The Unseen – An Atlas of Infrared Plates

The Unseen – An Atlas of Infrared Plates


GUP Author



The Unseen – An Atlas of Infrared Plates


Hardback / 276 pages / 249 x 27 x 193 mm



Exploring visual realms beyond both photography and the human eye, London-based photographer Edward Thompson (b. 1980) has created the definitive, and perhaps final, photographic book outlining the capabilities and potential of the infrared film Kodak Aerochrome. After it was discontinued in 2009, Thompson sourced fifty-two rolls of the dead-stock film and began twelve mini-projects testing the limits of the format, releasing the results under the all-encompassing title, The Unseen – An Atlas of Infrared Plates.

Kodak Aerochrome infrared film – named as such for its sensitivity to light in the infrared spectrum – was invented by government surveillance officials for a wide range of purposes, such as camouflage detection and vegetation surveys. Inspired by the various uses of infrared film throughout history, Thompson decided to use it right across the board, from nude portraiture to natural disaster documentation, and even intergalactic exploration. Seemingly transcending photographic boundaries and genres, The Unseen – An Atlas of Infrared Plates has an authoritative feel about it. Despite being split into twelve sections, there is a coherent, exploratory vision throughout and an inimitable quality about the photography that is totally captivating.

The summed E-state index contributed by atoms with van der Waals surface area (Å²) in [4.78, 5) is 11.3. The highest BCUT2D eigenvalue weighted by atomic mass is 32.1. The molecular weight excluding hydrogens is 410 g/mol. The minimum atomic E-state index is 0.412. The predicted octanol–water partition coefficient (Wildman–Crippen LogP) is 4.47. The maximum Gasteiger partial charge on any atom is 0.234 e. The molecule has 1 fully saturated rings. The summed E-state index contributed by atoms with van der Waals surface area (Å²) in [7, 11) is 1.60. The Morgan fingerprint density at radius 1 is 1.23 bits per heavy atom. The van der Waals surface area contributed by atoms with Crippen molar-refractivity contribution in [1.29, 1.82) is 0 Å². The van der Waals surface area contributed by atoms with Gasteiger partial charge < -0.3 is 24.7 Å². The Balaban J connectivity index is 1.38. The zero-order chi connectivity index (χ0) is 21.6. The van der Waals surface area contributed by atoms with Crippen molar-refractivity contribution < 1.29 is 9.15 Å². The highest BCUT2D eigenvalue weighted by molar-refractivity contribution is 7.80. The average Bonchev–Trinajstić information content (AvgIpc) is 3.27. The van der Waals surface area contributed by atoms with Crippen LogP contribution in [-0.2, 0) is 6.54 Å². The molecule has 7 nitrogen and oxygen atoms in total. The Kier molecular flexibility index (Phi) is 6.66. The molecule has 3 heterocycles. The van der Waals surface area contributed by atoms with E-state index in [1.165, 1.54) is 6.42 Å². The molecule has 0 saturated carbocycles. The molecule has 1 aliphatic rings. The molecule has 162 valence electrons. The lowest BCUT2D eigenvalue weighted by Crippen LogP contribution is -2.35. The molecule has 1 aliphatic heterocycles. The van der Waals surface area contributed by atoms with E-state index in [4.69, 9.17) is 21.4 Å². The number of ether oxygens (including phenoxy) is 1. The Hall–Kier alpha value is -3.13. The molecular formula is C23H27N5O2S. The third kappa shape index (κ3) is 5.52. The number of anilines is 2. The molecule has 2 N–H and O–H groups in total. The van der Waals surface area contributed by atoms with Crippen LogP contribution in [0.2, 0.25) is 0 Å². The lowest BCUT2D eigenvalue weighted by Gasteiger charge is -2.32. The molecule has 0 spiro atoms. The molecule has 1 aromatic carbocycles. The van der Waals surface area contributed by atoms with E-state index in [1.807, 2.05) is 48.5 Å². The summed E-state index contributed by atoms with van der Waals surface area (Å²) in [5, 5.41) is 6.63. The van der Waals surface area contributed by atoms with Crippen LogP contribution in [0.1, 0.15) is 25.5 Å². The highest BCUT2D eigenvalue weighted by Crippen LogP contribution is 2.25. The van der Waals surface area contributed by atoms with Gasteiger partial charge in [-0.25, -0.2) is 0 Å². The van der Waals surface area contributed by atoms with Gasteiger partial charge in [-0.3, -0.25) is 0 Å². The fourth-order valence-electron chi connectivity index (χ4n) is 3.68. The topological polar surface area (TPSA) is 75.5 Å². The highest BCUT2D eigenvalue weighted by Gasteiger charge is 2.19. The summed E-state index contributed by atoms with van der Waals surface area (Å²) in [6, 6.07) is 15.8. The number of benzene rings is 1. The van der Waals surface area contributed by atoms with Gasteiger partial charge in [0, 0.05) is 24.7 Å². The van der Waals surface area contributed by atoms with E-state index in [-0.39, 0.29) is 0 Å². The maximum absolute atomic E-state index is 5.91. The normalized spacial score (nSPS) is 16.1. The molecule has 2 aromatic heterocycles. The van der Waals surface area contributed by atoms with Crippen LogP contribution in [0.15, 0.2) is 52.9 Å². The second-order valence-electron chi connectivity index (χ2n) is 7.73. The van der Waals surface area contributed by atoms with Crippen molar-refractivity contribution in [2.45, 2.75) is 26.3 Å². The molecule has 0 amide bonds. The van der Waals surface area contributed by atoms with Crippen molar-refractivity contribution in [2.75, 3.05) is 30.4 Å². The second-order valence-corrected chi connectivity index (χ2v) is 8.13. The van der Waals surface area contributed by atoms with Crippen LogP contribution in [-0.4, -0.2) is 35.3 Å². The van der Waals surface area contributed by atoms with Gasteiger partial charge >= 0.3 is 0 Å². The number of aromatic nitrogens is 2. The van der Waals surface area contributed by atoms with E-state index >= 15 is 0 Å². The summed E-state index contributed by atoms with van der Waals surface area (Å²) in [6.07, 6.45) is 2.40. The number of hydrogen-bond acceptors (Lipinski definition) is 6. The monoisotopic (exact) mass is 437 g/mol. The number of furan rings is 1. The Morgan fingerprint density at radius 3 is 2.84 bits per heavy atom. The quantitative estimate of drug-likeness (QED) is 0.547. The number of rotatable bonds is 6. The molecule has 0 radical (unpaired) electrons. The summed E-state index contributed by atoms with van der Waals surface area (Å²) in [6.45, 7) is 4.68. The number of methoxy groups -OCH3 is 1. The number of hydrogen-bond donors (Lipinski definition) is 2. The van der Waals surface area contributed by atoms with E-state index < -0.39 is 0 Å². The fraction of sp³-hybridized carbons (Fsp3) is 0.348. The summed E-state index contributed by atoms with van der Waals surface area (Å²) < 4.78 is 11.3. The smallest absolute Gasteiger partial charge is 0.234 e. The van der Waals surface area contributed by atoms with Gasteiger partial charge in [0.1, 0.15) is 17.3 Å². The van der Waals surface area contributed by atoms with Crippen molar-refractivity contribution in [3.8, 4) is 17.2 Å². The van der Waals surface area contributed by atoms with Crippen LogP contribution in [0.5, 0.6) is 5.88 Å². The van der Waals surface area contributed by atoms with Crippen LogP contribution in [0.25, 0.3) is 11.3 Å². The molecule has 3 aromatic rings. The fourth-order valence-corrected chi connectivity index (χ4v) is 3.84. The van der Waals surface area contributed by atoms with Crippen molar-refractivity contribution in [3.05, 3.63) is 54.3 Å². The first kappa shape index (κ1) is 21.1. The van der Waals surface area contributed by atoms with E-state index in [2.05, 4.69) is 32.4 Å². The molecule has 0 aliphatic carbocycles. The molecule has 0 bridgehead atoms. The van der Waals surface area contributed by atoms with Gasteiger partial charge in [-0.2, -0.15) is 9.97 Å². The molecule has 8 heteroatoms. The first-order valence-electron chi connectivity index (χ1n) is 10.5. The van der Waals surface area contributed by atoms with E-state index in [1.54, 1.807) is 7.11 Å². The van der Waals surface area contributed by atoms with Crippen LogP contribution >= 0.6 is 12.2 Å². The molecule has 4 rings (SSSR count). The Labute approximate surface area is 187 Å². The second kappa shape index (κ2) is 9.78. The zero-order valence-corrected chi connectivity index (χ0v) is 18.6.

Attempting to ‘photograph the invisible’ – given that infrared film can access almost double the human perception of light – Thompson began in Pluckley, supposedly the most haunted town in the UK, with hope of capturing signs of paranormal activity. Despite being unsuccessful in capturing anything supernatural, the resulting images reveal a bizarrely attractive inferno of red engulfing the quiet English town. Realising the potential of the film, Thompson proceeded to travel the world to document anything the film could see that we couldn’t, such as the extent of the damage caused by Chernobyl to the surrounding area or star formations invisible to the naked eye.

Perhaps the most unusual and shocking experiment would be the eerie ‘In the Vein’ chapter, a section where Thompson photographs a selection of individuals in the nude, posed in de-sexualised, medical stances – presenting their inner arms as well as chests to the camera. The film picks up the veins through the models’ skin and reveals the subject’s “fragile ephemerality” as ghostly dark green tracks visibly run through each subject’s body, which as Thompson says, challenges the conventional understanding of beauty in a nude photograph with all the photo-manipulation available today as the “photographic medium alters our perception of the model, rather than a post-production technique altering the model themselves”.

Creating beautiful images whilst simultaneously raising awareness of serious issues is no mean feat yet Thompson achieves this with ease. However, he stresses that the images were created very much for documentary purposes and the fantastic colours shouldn’t distract you from the message. Regardless, you can’t help but marvel at the beauty of what is probably the legendary Kodak Aerochrome’s swansong.